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How do you read this? Maybe I’m just an eternal optimist, but damn this sounds like “blood in the water,” baiting the feeding frenzy. And guess who’s a hungry shark?

Lil ole’ me!

Check it out people. Think the banks don’t have a mess of inventory that they’re sitting on? Think again. If you’re not in the game, you better get in the game – because there may never be a better time to profit from real estate.


Foreclosure activity slowed in first half of 2011

By ALEX VEIGA, AP Real Estate Writer – Thu Jul 14, 12:07 am ET
LOS ANGELES – The number of homes taken back by lenders in the first half of this year fell 30 percent compared with the same 2010 period, the result of delays in foreclosure processing that threaten to stall a U.S. housing recovery.

Banks seized 421,212 homes in the first six months of the year, down from 529,633 between January and June last year, foreclosure listing firm RealtyTrac Inc. said Thursday.

The decline reflects lenders taking longer to move against homeowners who have fallen behind on their mortgage payments. The banks are working through foreclosure [read the rest of the story here]

 


Webinars – they seem to be all the rage, huh? I’ve never done one, but I’m pretty psyched for this one tomorrow night!

Are thinking about getting into RE investing, or perhaps you’re flipping houses now and you feel like you could be doing so much better. Maybe you think the market is dead and you can’t make money flipping. Maybe, you’re scared – or you have no money.

My dear friend – with all due respect – its time to get off your ass, put down the remote to the TV, and invest in you. This webinar is gonna blow your mind. If the ONLY question answered is “Can I make a TON OF MONEY in this current market,” – wouldn’t that be worth the time you spent on the webinar? If I can prove that to you – shouldn’t you be on this call?

Register now! Click anywhere on the image below, and you’ll be taken to the sign-up page.

[REGISTER HERE. TUESDAY JULY 5TH, 2011 @ 8pm Eastern.]

Seriously, if you’re getting all your news from the nightly news, this Webinar will be an eye-opener for you.

I received more comments on my last post than any previous post. Looks like I struck a cord, huh? I could (and should) write a book on how to not get taken by contractors, but before I do, I’ll just share all my info here. Just call me, Mr. Good Karma! So this will be the kick off post; Part One of a series of posts on How To Sucessfully Work With Contractors so that you can (one day) be a Professional FullTime-Rehabber like your old pal; Craig Fuhr.

Let’s begin our journey with what NOT to do.

As an example, let’s say you’ve just purchased a crappy house for $68,000. Because you’re smart, you did your homework and have a pretty good idea that the rehab should cost about $65,000. Comps in the area suggest a back end (ARV) of $215,000. Sounds like a sweet deal, huh? <Shyly> Yeah, its one I just did.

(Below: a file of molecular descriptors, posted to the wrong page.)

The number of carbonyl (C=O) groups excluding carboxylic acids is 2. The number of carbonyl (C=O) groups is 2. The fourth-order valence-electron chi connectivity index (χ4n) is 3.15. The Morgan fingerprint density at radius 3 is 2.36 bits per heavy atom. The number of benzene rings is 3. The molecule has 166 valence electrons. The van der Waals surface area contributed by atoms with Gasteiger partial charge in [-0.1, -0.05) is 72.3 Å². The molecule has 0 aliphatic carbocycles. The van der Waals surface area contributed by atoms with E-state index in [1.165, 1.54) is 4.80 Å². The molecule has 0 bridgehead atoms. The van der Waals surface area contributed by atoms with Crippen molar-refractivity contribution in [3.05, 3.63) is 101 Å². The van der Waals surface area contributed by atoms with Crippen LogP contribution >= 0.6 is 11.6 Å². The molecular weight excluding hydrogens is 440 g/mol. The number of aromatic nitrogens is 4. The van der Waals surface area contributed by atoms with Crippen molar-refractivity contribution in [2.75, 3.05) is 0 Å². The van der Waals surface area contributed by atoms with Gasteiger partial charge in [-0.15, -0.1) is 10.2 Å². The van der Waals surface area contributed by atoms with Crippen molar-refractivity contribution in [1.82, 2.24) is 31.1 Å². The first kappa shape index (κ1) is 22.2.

You close on the purchase, and like every rehabber, you’re just busting at the seams to see some dust fly. So you set up a meeting with a contractor. If you’ve been doing this as long as I have, you’ll want to to swing some hammers THAT day! Time is money, right? Hold on there, Speed Racer. First thing you need to do is, get out a fresh pad of legal paper and a shiny new pencil. As you walk through your crappy house, understand (I mean, really internalize) that EVERY rehab no matter how big or small has a rhythm and rhyme. It has a flow. And, you can never go against the flow. Like the Ten Commandments hewn into stone, so is the precise logical workflow of a rehab. Do ya’ hear me? Don’t mess with the flow! You wouldn’t start drywalling before the plumbing was done, right? So, go through each logical step of the flow – and associate each step with a precise cost.

Something like this: demo will cost $7000.00, framing will cost $5500.00, roof $4500, mechanicals $21,000.00, doors & trim; $2500.00, windows… You get the picture, right?

If you follow my directions, at the end of this process, you will have a very basic Scope of Work (SOW). Now, let’s say you’ve decided to let a General Contractor handle the whole process for you, and miraculously, he agrees that you were right – the cost of the rehab will be $65,000.00. The first thing he’ll want is money. Like most greedy penniless bastards, he’ll have the balls to demand 1/3 of that $65,000.00 up front before the first hammer is swung. Get out your calculator. Mine says, “Are You CRAZY? OUCH! Don’t do it! That’s $21,400.00!”

I have a really fancy calculator.

First things first; how about getting something in writing? I’ve never been a fan of a written contract with contractors mainly because I know you can’t take blood from a stone. 99% of these guys have no money, so even if a judge finds them in breach of even the best contract – how do you suppose he’ll make the contractor pay you if the contractor has no money! What I do do (I said, “do do”) is make the basic Scope of Work (from above) into a much more detailed document. This post is not about writing a detailed SOW, so I won’t get into all the gory details here – but know this – once the formal SOW is developed, the contractor then signs it, and it becomes the work blueprint and best contract you’ll ever have.

So you have a signed SOW, and there he is; Mr CON-tractor standing there with his hand out waiting for a super-fat $21,400.00 check. You’re ready right? You’ve got your SOW and you’re swollen checkbook is burning a hole in your pocket. Wait! Hole on! You’re still not ready to go! You can not give him a dime yet. Doing so would be a GRAVE error and would be going against the natural work flow!

Stay tuned. I’m just gettin’ started here. I’ll tell ya more in my next post!

I want to hear what you have to say about Part 1 of How to Successfully Work With Contractors.